Our Daily Sykes #344 – The North Window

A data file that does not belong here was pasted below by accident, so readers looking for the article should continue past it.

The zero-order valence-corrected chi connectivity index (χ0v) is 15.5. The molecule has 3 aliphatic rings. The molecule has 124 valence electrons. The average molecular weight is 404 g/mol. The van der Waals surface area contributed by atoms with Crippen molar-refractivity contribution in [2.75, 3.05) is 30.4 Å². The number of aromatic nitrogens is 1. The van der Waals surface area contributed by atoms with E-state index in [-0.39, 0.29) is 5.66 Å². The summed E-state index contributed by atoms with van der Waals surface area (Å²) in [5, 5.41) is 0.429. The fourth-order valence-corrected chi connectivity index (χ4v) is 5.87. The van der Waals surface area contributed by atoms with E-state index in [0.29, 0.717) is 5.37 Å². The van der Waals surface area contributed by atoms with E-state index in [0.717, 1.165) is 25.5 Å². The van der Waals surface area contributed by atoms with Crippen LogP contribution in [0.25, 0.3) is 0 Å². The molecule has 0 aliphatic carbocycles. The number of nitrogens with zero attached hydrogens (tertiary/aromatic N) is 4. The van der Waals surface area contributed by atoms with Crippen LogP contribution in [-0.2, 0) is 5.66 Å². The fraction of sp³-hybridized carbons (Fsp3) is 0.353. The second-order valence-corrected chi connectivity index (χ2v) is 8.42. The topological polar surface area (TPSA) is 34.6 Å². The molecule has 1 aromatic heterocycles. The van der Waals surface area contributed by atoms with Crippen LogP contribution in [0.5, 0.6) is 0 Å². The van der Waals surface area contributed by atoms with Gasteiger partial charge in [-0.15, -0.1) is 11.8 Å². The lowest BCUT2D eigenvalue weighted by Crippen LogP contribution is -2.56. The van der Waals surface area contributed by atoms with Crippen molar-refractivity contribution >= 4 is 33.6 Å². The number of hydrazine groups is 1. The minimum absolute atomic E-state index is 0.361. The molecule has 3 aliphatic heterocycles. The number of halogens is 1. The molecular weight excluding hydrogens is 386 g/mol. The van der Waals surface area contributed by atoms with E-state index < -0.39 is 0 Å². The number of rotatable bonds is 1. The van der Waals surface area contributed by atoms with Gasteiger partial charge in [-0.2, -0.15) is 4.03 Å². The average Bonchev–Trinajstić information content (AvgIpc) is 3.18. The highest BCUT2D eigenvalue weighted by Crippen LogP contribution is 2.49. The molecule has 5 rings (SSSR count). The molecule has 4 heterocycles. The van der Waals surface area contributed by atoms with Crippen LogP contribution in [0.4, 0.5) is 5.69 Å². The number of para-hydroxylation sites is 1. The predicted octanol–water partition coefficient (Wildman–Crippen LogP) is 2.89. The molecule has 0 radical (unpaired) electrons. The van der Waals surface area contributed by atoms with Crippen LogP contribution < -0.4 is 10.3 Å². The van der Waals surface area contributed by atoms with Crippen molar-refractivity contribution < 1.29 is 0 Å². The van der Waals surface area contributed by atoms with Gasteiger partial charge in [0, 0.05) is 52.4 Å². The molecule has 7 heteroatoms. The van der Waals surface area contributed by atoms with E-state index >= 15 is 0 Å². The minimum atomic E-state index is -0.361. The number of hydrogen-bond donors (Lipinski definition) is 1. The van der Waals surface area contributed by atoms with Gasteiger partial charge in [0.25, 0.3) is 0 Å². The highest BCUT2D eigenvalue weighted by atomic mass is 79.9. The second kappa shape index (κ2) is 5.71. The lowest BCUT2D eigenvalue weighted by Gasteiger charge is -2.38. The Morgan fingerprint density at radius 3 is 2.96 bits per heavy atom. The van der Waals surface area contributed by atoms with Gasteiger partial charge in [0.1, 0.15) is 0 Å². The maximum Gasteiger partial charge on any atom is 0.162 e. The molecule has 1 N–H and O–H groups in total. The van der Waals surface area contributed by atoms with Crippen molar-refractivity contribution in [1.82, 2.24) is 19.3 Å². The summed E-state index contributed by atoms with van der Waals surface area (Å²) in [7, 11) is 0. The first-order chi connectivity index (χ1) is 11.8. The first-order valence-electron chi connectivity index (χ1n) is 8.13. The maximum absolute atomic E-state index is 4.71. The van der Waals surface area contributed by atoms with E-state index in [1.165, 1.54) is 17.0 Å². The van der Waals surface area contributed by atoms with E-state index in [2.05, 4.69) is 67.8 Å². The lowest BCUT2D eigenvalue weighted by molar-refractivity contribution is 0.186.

About ten miles north of Moab, Utah is a cluster of arches in the Arches National Park that when listed suggest what defines them – usually an analogous shape.  Totems they are.  For instance there is the Elephant Walk about two/tenths of a mile from the parking lot in the approaching paved highway that makes a loop along these arches like a lion circling an – elephant.   The tops of these arches reach from about 150 to 300 feet above the paths that approach them from the parking lot.  Other names include the Little Duck Arch (easy to see), the Ribbon Arch, Cove Arch, Seagull Arch (hard – for me – to see the bird), the Double Arch (very impressive in its cats cradle) and the Turret Arch, which is very close to the North and South Windows arches, and it is the North Window that is seen here posing like a Timbuktu Palace.  What is also impressive about this group, which we have just sampled, is how they pose like sculpture that is intended to be seen in the round, and of course their aspects change considerably as you move among them.   There are thousands of arches to all sides of Moab.  Some south of the town – beside the Colorado River – are very big, like the Hall Arch.  The Balcony Arch is near the Picture Frame Arch (quite rectangular it is too), the Penny Slot Arch (quite easy to see how it got the name) and Prostitute Butte for which the name is neither obvious nor explained.  By then you are on your way, and only a little ways it is, to the seemingly out-of-place LaSal Mountains.  Dark, somewhat forested and high enough (over 12,000 feet), it gets blanketed with snow for striking contrasts to the red rocks below the peaks of this small range, which is only about 30 miles long – if that.  (Click TWICE to enlarge)

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